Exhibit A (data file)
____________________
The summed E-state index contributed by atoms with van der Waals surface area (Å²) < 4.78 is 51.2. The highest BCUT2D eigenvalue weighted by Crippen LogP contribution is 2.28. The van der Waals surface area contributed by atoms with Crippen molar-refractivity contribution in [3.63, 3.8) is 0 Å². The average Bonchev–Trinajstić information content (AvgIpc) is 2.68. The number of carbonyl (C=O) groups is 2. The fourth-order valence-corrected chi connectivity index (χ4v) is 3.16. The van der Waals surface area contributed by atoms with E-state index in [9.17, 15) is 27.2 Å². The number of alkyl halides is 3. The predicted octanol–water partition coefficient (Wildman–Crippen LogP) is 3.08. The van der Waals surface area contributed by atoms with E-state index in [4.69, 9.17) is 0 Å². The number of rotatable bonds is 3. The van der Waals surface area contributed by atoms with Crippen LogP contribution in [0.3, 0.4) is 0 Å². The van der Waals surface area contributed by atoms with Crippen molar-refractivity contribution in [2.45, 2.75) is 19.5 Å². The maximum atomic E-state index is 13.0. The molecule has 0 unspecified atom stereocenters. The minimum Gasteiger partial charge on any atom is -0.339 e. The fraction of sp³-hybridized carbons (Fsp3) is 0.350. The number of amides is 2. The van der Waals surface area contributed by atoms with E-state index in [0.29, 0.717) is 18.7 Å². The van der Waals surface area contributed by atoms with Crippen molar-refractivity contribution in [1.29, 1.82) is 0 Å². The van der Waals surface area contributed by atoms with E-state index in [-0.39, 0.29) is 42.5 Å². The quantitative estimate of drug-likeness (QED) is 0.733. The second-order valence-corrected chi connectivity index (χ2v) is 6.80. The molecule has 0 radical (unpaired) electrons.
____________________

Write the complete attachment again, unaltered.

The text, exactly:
The summed E-state index contributed by atoms with van der Waals surface area (Å²) < 4.78 is 51.2. The highest BCUT2D eigenvalue weighted by Crippen LogP contribution is 2.28. The van der Waals surface area contributed by atoms with Crippen molar-refractivity contribution in [3.63, 3.8) is 0 Å². The average Bonchev–Trinajstić information content (AvgIpc) is 2.68. The number of carbonyl (C=O) groups is 2. The fourth-order valence-corrected chi connectivity index (χ4v) is 3.16. The van der Waals surface area contributed by atoms with E-state index in [9.17, 15) is 27.2 Å². The number of alkyl halides is 3. The predicted octanol–water partition coefficient (Wildman–Crippen LogP) is 3.08. The van der Waals surface area contributed by atoms with E-state index in [4.69, 9.17) is 0 Å². The number of rotatable bonds is 3. The van der Waals surface area contributed by atoms with Crippen LogP contribution in [0.3, 0.4) is 0 Å². The van der Waals surface area contributed by atoms with Crippen molar-refractivity contribution in [2.45, 2.75) is 19.5 Å². The maximum atomic E-state index is 13.0. The molecule has 0 unspecified atom stereocenters. The minimum Gasteiger partial charge on any atom is -0.339 e. The fraction of sp³-hybridized carbons (Fsp3) is 0.350. The number of amides is 2. The van der Waals surface area contributed by atoms with E-state index in [0.29, 0.717) is 18.7 Å². The van der Waals surface area contributed by atoms with Crippen molar-refractivity contribution in [1.29, 1.82) is 0 Å². The van der Waals surface area contributed by atoms with E-state index in [-0.39, 0.29) is 42.5 Å². The quantitative estimate of drug-likeness (QED) is 0.733. The second-order valence-corrected chi connectivity index (χ2v) is 6.80. The molecule has 0 radical (unpaired) electrons.